Playing games at a higher refresh rate can have a substantial impact on your gaming experience. This is especially relevant with fast-paced, competitive games where every frame counts. However, simply buying a 144Hz or 240Hz display is not enough to see the benefits.
As illustrated above, a higher refresh rate refers to the frequency that a display updates the onscreen image. The time between these updates is measured in milliseconds (ms), while the refresh rate of the display is measured in hertz (Hz).
The refresh rate of your display refers to how many times per second the display is able to draw a new image. This is measured in Hertz (Hz). For example, if your display has a refresh rate of 144Hz, it is refreshing the image 144 times per second. When paired with the high frame rates produced by a GPU and CPU working together, this can result in a smoother experience and potentially higher FPS.
The graphics settings used will also impact how hardware-intensive the experience ends up being. Lowering the resolution to 1080p will result in a higher refresh rate at less of a cost to performance, as will turning off or lowering graphical settings. As with attaining higher resolutions, the less taxing the gameplay experience is on the hardware, the easier it will be to push the frame rate high enough to see the benefits of a high-refresh rate display.
Adaptive SyncIf your system is struggling to achieve your desired FPS, a display with adaptive sync might be useful. Many modern displays incorporate this technology. Adaptive sync enables a display to communicate directly with the GPU so that the refresh rate of the display is synchronized as each frame is produced, even if the FPS is inconsistent.
Choosing the Right MonitorHigh-refresh rate monitors are available at many different refresh rates, with 144Hz being a considerable improvement over standard 60Hz monitors and 240Hz being a popular high-end option. Check out our breakdown of gaming monitors by refresh rate and resolution to learn more.
Upgrading Your System for Smoother GameplayA high-refresh rate display can have a substantial impact on your gaming experience, assuming your hardware is powerful enough to meet the higher requirements.
Variable refresh rate (VRR) technology is a feature some displays like monitors and TVs have to match their refresh rate with the frame rate of the signal when it's constantly changing. It's especially useful for gamers when the frame rate of the game fluctuates on the fly, and it helps reduce screen tearing. Usually, only higher-end TVs have VRR support, but it's becoming more of a norm with mid-level TVs too.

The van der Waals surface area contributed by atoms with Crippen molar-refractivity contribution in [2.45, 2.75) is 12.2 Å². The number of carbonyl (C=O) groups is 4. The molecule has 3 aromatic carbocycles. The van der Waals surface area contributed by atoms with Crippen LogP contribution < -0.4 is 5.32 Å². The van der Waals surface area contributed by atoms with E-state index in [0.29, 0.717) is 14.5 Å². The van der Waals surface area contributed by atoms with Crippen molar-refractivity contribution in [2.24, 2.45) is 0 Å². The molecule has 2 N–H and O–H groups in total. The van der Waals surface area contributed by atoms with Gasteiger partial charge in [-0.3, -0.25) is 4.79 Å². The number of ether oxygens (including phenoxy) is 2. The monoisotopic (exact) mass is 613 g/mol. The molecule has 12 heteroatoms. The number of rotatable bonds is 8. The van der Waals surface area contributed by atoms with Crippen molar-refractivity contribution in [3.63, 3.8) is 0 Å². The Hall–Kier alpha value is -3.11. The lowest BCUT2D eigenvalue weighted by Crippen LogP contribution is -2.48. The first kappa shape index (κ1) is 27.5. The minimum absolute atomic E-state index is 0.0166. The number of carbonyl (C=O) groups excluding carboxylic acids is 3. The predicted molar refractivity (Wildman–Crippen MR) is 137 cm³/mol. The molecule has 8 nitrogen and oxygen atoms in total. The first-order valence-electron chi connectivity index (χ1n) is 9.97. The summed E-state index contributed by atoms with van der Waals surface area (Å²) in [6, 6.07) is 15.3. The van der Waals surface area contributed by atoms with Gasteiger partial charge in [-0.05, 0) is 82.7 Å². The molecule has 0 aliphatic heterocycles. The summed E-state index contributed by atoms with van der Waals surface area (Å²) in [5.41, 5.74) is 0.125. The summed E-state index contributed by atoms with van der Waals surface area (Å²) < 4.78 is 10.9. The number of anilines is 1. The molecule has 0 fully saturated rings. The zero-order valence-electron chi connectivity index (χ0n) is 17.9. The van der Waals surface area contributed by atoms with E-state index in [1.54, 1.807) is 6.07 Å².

Variable refresh rate support is most important for gamers. It's necessary to make sure both the source and the TV support the same VRR format, or it won't work. The TV matches its refresh rate with the frame rate of the game, even if the game is dropping frames, which is why it's a variable refresh rate and not a static one. Most PC games and graphics cards support VRR, and while only Xbox has implemented it with their consoles, the PlayStation 5 should get it in a future firmware update, so VRR support on TVs is important for most gamers.
We test the variable refresh rate support of TVs after checking the supported resolutions, so we know which resolutions to check. Most of the time, we'll know if a TV supports VRR solely based on the marketing, but we always check to see if it works and which formats it supports. We use a PC with an NVIDIA GeForce RTX 3070 graphics card, another with a Radeon RX 580 card, and also our Xbox Series X.
Before performing any VRR tests, we list the native refresh rate of the TV, which we find out by using the supported resolutions test. Currently, the native refresh rate of TVs is always either 60Hz or 120Hz.
Once we check to see if it supports G-SYNC, we use the RTX 3070 PC and the NVIDIA Pendulum test program to check for the VRR range. If it doesn't support G-SYNC, we use the Radeon PC instead. With the RTX 3070 PC, we make sure V-SYNC is disabled, we open the test program, and we set the resolution to our desired resolution, and we set the frame rate to something where it shouldn't tear, like 55 fps. We adjust the frame rate of the signal and refresh rate of the display at the same time, setting it higher and always checking to see if it's still tearing. Most TVs will have the VRR maximum as its max refresh rate.
Variable refresh rate is a feature that allows the TV to display frames as they are sent, without requiring a constant fixed frame rate, and adjust the refresh rate on the fly. This results in reduced screen tearing. We test TVs for variable refresh rate support, including the maximum and minimum frequencies at which the TV can stay synchronized without screen tearing. If you want to avoid frame skipping or screen tearing while gaming, look for a TV that supports a variable refresh rate standard.